New York University Public Law and Legal Theory Working Papers

Document Type

Article

Comments

66 Maine Law Review 488 (2014)

Abstract

This Article considers the organizational and technical responses of cloud computing companies in response to the Snowden leaks, which revealed the extent of NSA surveillance of foreign citizens whose data was held by U.S. based cloud services. The industry has sought to restore trust in their services by stepping up their efforts to protect the privacy and confidentiality interests of their customers against what we call “transnational surveillance.” While the legal debate about the proper legal standards for such surveillance is ongoing, the article focuses on two broad classes of technical and organizational responses and their interaction with the law. First, leading cloud firms like Google and Microsoft have implemented long-established cryptographic protocols that secure both communications with their customers and information flows among their own company data centers. In particular, these solutions help ensure that access takes place only through the “front door” of a valid legal process involving the service providers. Second, the article explores the availability of more far-reaching security innovations based on Privacy Enhancing Technologies (PETs). These increasingly popular solutions would limit the ability of service providers to comply with government orders, notwithstanding the technical assistance provisions in existing domestic and foreign surveillance laws.

The solutions discussed raise a number of legal issues. For example, do investigative agencies have sufficient legal authority to seek court orders compelling U.S. firms to modify their services in order to facilitate surveillance? More broadly, do U.S. firms (other than telephone carriers subject to a 1994 law requiring them to design wiretap-ready equipment) have a free hand in modifying existing services, or designing new services, to make them more resistant to transnational surveillance? Or may the U.S. government rely on existing surveillance laws to oversee the design of cloud services to ensure that court-ordered access remains achievable when duly authorized by judges or magistrates?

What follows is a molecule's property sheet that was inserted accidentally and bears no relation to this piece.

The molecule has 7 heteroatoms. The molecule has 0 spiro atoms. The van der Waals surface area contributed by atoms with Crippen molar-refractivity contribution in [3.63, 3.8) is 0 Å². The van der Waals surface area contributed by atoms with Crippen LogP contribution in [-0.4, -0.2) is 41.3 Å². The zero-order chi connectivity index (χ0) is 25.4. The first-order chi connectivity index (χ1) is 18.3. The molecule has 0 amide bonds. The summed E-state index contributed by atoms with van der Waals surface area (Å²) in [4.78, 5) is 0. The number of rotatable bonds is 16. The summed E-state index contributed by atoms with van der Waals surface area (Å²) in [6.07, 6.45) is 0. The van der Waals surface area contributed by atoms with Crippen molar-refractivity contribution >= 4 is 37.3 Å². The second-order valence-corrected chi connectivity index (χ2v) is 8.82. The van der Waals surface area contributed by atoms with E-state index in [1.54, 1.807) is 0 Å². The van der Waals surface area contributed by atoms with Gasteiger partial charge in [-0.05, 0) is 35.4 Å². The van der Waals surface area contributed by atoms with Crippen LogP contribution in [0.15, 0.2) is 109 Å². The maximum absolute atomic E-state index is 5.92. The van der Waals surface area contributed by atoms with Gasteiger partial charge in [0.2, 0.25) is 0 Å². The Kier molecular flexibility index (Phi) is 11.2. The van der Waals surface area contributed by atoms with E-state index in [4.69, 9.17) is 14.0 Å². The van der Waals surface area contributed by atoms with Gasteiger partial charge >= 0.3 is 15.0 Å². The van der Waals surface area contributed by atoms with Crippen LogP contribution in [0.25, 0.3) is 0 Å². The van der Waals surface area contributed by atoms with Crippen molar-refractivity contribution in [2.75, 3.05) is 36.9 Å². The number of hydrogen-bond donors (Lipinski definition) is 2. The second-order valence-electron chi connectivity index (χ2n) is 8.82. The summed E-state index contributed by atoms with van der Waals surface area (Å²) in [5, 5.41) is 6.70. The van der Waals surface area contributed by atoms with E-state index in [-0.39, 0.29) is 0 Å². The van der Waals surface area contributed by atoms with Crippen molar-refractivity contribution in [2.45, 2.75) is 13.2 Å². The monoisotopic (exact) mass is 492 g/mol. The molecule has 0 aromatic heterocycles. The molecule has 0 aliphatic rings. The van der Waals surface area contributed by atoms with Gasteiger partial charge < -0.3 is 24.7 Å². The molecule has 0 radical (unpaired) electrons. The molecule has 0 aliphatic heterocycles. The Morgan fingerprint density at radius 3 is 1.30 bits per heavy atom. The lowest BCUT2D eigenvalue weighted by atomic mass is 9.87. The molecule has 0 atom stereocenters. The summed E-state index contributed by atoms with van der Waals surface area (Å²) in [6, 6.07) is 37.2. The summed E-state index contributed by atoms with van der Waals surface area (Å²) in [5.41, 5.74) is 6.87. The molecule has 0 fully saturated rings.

In analyzing these issues, the article draws upon an earlier debate about encryption export controls in the 1990s (the so-called “crypto wars”). It concludes that new laws may be necessary for the U.S. government to maintain its current levels of access and that Congress may be reluctant to enact such laws in the current climate. More generally, it concludes that many of the technical and organizational measures under discussion are likely to fall short of providing the kind of absolute protection sought by certain cloud customers, especially those located abroad. At the same time, under the right conditions, these measures can help to lower some of the risks of transnational surveillance and work to restore the balance in favor of privacy, information security, and confidentiality interests in the context of cloud data.

Date of Authorship for this Version

9-2014

Keywords

NSA, Snowden, surveillance, cryptography, privacy, security, cloud services, Privacy Enhancing Technologies

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